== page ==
Leveraging scholarships to improve health in Guatemala

mary micikasWith few resources, Mary Micikas worked with volunteer teams to convert an abandoned Methodist church into a medical and dental clinic in rural Guatemala.

Fuld Fellow Mary Micikas 13N 15MN is leveraging her Tylenol Future of Care Scholarship to support her goal of becoming a family nurse practitioner at the clinic she founded in Guatemala.

She is one of 10 U.S. health students to receive a $10,000 Tylenol scholarship last year.

After graduating from college, Micikas volunteered with the Organization for the Development of Indigenous Maya in rural Guatemala. The experience altered her views of social responsibility—and her plans for the future. Initially, she planned to stay a year but remained 3 1/2 years to establish a health clinic for the communities of San Juan la Laguna and San Pablo la Laguna.

Helen O’Shea will be honored by Emory’s Emeritus College this fall for her accomplishments before and after her retirement in 2003. She served with the nursing school for 32 years and as a nurse for more than 40 years.

Aided by her nursing scholarships and training, Mary Micikas (far right) plans to return to Guatemala to work as a family nurse practitioner. Photo courtesy of Mary Micikas

With few resources, Micikas worked with volunteer teams to convert an abandoned Methodist church into a medical and dental clinic in the western highlands of rural Guatemala. She served variously as construction coordinator, fund-raiser, finance manager, volunteer coordinator, and community builder before taking on the role of clinic director. She worked alongside local volunteers and staff to establish and manage the health clinic and trained health care workers to serve as staff and volunteers. She organized and trained health promoters to complete a community-directed health needs assessment and oral history project. Eventually her team expanded their services by establishing auxiliary clinics in neighboring communities that now provide enhanced access to care.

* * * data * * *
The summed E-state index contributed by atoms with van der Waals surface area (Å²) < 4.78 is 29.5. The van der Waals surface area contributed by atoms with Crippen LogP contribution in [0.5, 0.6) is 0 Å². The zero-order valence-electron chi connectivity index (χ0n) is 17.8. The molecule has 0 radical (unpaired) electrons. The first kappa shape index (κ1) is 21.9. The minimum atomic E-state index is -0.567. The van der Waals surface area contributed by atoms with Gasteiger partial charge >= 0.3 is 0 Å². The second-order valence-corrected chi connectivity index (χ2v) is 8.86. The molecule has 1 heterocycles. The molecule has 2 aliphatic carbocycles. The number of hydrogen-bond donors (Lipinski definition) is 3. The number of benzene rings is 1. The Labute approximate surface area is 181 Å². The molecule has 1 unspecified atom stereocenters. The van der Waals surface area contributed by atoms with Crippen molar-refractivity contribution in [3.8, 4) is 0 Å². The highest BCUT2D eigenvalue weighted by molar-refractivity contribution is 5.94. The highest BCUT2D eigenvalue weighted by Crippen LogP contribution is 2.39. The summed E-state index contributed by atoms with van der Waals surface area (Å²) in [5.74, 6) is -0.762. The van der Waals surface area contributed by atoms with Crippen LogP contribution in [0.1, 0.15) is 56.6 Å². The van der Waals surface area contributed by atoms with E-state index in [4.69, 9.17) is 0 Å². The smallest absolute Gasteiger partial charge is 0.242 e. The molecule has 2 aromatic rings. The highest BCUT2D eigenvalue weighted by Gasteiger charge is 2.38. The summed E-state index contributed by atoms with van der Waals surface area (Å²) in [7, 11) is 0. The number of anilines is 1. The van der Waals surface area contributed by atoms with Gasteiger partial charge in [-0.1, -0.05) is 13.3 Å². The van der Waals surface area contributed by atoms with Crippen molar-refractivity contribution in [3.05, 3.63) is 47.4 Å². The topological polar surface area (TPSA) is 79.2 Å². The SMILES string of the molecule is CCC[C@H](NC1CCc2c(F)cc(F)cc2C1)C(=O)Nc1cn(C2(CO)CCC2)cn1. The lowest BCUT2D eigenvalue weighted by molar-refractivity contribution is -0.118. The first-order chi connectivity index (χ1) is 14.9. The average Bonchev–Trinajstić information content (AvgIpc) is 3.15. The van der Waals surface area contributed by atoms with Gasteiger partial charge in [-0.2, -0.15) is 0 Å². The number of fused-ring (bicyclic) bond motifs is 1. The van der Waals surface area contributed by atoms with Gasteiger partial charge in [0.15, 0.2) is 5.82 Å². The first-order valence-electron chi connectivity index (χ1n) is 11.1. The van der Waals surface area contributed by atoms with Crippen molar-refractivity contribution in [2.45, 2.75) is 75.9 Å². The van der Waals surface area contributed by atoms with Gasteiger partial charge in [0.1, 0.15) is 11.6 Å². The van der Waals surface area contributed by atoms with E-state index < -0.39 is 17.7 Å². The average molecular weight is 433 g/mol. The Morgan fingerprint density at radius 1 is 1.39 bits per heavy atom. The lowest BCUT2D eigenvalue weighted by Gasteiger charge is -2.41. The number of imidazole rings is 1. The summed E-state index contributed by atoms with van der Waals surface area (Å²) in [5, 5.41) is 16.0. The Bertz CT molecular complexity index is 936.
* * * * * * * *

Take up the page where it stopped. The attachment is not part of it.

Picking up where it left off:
The clinic opened in April 2009. "The first week, we had not a single patient, but people started showing up little by little for consults, and we started gaining trust in the community," says Micikas. "Now we see on average 20 patients a day in the four hours we are open and sometimes have to turn away others. We have more than 1,700 families registered at our clinic, which is pretty big in a village of 5,000 people. People travel from surrounding villages to visit our clinic. We now have our fully equipped dental clinic up and running and staffed with foreign volunteers and a local dentist."

Micikas realized that nursing skills would strengthen her clinic work. She learned of the Fuld Fellowship Program at the School of Nursing from a friend who worked at the Guatemalan health clinic. Funded by the Helene Fuld Health Trust, the program supports second-career BSN to MN students with an interest in vulnerable populations. Micikas received her undergraduate degree in May and entered the Emergency Nurse Practitioner Program this fall.

After completing her master’s degree, Micikas plans to return to her clinic in Guatemala to work as a family nurse practitioner, care coordinator, and trainer of local providers.

"My scholarships have provided an incredible opportunity," she says. "I could not have come to Emory without them. I formed friendships and relationships with people who have similar interests and experiences. That has provided an important support system."—Sally Wolff King 79G 83PhD

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